The negotiations to reach a trade agreement between Britain and the EU loomed large in the media throughout 2020. Together with the ongoing pandemic and the increasingly delusional utterings of Donald Trump, the news was pretty much dominated by this trade impasse which was thankfully concluded on Christmas Eve. There is one trade issue though which I think we can all agree on regardless of political persuasion, and that is – it is right to support Fairtrade Fortnight which begins on 22nd February and runs to 7th March.
Fairtrade Fortnight is of course not the only time we can buy or should buy fairly traded goods – this is something we can and should be doing all the time. However, Fairtrade Fortnight is an ideal opportunity to draw attention to the need to support small producers earn a fair price for their produce and fair reward for the labour that goes into its production.
In the book of Genesis in the story of Cain and Abel, when God asks Cain about his brother (whom Cain had murdered) he answers, “Am I my brother’s keeper?” (Genesis 4:9) To an extent we are all our “brothers and sisters’ keeper.” In as much as Christians are called to care for and help all those we possibly can – supporting fairly traded goods is of great value in living up to this calling.
Lasting not fourteen days but forty* days beginning on Ash Wednesday, which this year is 17th February, is the season of Lent. This is a time for Christians to reflect on the events in Jesus’ life leading up to Good Friday and Easter Sunday. Certain denominations encourage their adherents to give things up for this period and this can be very helpful for some. In our own Reformed Tradition however, fasting during Lent has never been mandatory. Personally, I think it is better to take something up for Lent rather than give something up. I invite you in this approaching Lenten season to give thought to what you can take up in your daily life that will bring glory to God and blessing to others.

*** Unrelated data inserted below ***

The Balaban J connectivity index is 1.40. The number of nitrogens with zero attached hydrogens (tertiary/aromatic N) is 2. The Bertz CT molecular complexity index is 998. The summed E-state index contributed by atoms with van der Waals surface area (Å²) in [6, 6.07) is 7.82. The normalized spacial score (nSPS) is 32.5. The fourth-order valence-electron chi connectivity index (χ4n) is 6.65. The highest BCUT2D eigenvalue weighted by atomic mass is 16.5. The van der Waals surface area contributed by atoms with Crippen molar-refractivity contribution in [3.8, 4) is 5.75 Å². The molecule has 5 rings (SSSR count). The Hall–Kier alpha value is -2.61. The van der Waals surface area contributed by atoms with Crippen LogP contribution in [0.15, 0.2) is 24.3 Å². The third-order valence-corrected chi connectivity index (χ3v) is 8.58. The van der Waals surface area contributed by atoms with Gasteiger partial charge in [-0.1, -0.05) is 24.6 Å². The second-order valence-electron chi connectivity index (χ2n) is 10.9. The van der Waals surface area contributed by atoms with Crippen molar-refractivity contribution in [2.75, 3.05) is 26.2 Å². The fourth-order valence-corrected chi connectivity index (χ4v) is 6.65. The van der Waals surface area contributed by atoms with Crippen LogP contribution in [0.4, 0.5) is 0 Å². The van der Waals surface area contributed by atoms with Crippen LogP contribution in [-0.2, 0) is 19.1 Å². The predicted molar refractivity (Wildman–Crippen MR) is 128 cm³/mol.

Finally, another significant date in February (depending on how romantically inclined you are) is the 14th – St Valentine’s Day. The name of Valentine is associated with love and even if we are not particularly romantic, the feast of St Valentine is a good day to remind ourselves of the words of the Apostle John which is at the heart of the Christian Gospel and should be at the fore front of our minds everyday of the year.
“God is love. Whoever lives in love lives in God and God in them.” (1 John 4:16)
*From Ash Wednesday to Easter Sunday is actually 46 days but the 6 Sundays don’t count as every Sunday is the Feast of the Resurrection and not technically part of Lent.